Town residents were stunned and saddened last week at the news of the deaths of a Colonie police officer, his wife and their youngest child—apparently at the hands of the officer himself. Adding to the horror and confusion of events that no one has yet been able to explain, Officer Israel Roman left a sole survivor, his 15-year-old son, a sophomore at Shaker High School.
A fast-moving fire broke out at Roman’s residence at 35 Schalren Drive in Latham at about 6 p.m. on Tuesday, Feb. 9, less than three hours after his youngest son, Nathan, got off the bus from Forts Ferry Elementary school, where he attended the 5th grade. Roman’s older son, Noah, was at a basketball game at his school at the time. After preliminary reports that there had been gunshots heard just before the blaze broke out, an investigation quickly turned up evidence that the fire had been deliberately set.
A week later, officials have determined that Officer Roman, for reasons that are still woefully unclear, used his police-issued firearm to shoot his wife and youngest child in the head before he spread gasoline in his home, set a blaze and then shot himself. The bodies of all three were found on a bed in the master bedroom and had to be identified using dental records.
Just as mystifying, Roman seems intentionally to have spared his eldest son. Video footage obtained from a neighboring security camera shows Roman loading Noah’s clothing and other items into the family car before pulling the car out of the driveway and pulling it onto the street. Messages exchanged with his mother throughout the day also indicate that he was concerned with ensuring that his son would have a ride home after the game. The last time Noah saw his father was around 3 p.m. that afternoon, when Roman met him at school to give him some money. The teen told investigators that nothing seemed awry at that time.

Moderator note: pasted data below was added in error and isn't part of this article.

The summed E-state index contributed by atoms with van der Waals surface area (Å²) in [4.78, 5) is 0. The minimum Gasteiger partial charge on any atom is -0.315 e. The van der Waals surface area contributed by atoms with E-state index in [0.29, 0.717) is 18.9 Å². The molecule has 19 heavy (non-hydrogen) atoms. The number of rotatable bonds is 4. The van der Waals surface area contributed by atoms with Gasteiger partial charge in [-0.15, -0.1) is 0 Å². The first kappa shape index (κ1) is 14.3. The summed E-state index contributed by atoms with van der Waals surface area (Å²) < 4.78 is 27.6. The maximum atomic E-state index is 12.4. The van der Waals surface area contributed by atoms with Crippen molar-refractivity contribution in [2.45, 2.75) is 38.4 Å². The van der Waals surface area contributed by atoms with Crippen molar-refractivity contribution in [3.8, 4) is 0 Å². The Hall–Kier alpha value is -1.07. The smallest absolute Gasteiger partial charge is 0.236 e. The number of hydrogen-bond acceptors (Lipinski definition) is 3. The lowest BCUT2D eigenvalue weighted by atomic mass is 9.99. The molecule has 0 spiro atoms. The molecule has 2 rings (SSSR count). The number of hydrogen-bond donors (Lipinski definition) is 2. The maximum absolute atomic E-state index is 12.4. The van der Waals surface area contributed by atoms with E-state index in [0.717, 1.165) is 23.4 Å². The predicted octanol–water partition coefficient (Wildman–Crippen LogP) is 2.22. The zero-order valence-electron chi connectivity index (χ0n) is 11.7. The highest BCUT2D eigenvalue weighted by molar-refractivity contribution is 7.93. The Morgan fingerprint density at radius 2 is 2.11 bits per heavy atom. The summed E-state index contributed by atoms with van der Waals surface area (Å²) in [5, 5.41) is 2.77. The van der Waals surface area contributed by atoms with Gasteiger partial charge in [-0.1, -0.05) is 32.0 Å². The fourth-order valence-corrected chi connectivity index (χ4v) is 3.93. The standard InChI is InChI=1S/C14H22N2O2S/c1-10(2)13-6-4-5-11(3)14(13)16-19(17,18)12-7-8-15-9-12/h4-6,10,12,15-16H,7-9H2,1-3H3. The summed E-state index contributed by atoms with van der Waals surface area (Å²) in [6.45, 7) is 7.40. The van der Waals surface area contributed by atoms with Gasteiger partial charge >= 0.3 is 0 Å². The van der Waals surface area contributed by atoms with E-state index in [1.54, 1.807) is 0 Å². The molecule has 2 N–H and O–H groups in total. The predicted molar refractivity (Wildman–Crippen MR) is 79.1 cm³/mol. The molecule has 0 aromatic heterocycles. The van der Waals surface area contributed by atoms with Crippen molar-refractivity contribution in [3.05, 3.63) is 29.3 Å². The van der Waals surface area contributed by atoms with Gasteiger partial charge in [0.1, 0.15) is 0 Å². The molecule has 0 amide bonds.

Other familiar acquaintances of Roman also indicated that nothing seemed strange when they saw him that afternoon. A long-time gun and archery enthusiast, Roman had known the owner of American Shooter Supply in Latham for two decades. He went to the store at 1:30 p.m. that afternoon and attempted to sell four firearms—after making a deal for three of them, he walked back out still in possession of a TC Icon 308.
A continuing investigation has yet to turn up any reason for the tragic events; police seem to doubt whether they will ever know what caused the young father, husband and officer to do what he did—and many are wondering how no one seems to have seen it coming. After an anonymous source called into the Times Union indicating that Deborah Roman once revealed that her relationship with her husband was controlling, that impression seems not to have been corroborated by any other credible witnesses and there has been no evidence of domestic abuse, according to investigators.
Last week’s tragedy instantly reached into many corners of the local community: one elementary school lost a “sweet,” “mischievous” classmate in Nathan Roman; another lost a “vibrant,” “phenomenal” instructor in Deborah Roman; the police department lost a co-worker and friend of more than ten years; the high school is coping with the grief and confusion of a friend and student; and the community itself is dealing with the sadness, fear and other emotional fallout inevitably engendered by such events.
From the school districts to municipal government, community members and the police department, town residents have rallied to support the surviving teen — and each other.
Support services have been put into place to help grieving students and employees, and resources have been made available to community members regarding how to discuss the incident with children of varying ages. Noah Roman is reportedly staying with family members who have indicated that their primary concern is supporting him during this time. Fundraising efforts to support the teen have been put in place by CPD, community members and family friends; more than $100,000 was raised for Noah in the first five days following the tragedy.